Trans-uranic (beyond-uranium) waste is waste contaminated by elements heavier than uranium (primarily plutonium) with half-lives greater than 20 years and radionuclide concentrations more than 100 nano-curies per gram of waste. Waste with lower concentrations is defined as low-level waste (LLW). Plutonium has a half-life of 24,000 years which means that after 24,000 years, half of it will have decayed into other isotopes or elements. All transuranics are man-made alpha-emitters.
Alpha particles are relatively large, positively charged particles which are easily stopped by a piece of paper or your skin, but which are extremely dangerous if inhaled. Because of its cancer causing properties, the "acceptable" body dose of plutonium is less than one millionth of a gram, an invisible particle. Yet even this amount can cause cancer 10-30 years after it is inhaled. When filled, WIPP would contain about 13 metric tons of Plutonium-239.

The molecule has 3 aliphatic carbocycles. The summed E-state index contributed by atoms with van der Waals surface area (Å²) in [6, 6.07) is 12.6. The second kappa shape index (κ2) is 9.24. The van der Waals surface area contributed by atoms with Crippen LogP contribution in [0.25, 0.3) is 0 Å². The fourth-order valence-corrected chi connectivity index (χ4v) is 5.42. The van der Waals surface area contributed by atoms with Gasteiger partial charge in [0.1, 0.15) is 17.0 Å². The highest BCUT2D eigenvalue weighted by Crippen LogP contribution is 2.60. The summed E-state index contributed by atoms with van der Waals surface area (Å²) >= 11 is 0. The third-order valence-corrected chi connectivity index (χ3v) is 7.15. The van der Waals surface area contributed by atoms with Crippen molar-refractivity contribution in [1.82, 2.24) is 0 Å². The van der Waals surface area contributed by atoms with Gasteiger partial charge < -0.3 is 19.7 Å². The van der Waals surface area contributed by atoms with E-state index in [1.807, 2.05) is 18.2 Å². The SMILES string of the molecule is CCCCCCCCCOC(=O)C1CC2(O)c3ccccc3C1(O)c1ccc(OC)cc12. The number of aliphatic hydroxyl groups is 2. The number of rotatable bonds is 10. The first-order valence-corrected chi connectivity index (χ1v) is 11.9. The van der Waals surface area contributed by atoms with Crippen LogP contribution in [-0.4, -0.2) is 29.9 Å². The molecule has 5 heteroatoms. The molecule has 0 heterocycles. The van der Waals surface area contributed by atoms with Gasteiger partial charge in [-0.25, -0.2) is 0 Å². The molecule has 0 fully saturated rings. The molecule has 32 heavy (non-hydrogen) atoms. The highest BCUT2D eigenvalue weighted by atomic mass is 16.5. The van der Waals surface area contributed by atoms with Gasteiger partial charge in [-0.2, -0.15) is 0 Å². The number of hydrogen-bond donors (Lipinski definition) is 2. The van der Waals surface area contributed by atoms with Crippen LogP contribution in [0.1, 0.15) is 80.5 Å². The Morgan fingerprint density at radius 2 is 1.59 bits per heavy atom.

The Department of Energy (DOE) sometimes refers to WIPP as a medium or low-level waste facility—describing the waste as "...rags, rubber gloves, shoe covers..." and other similar, nonthreatening objects. In fact, transuranics more closely resemble and come under the same environmental standards as high-level waste (HLW) and generally have very long half-lives. Transuranic waste also comes in many different wasteforms besides gloves and rags and the rags are often soaked in toxic solvents.
CH-TRU and RH-TRU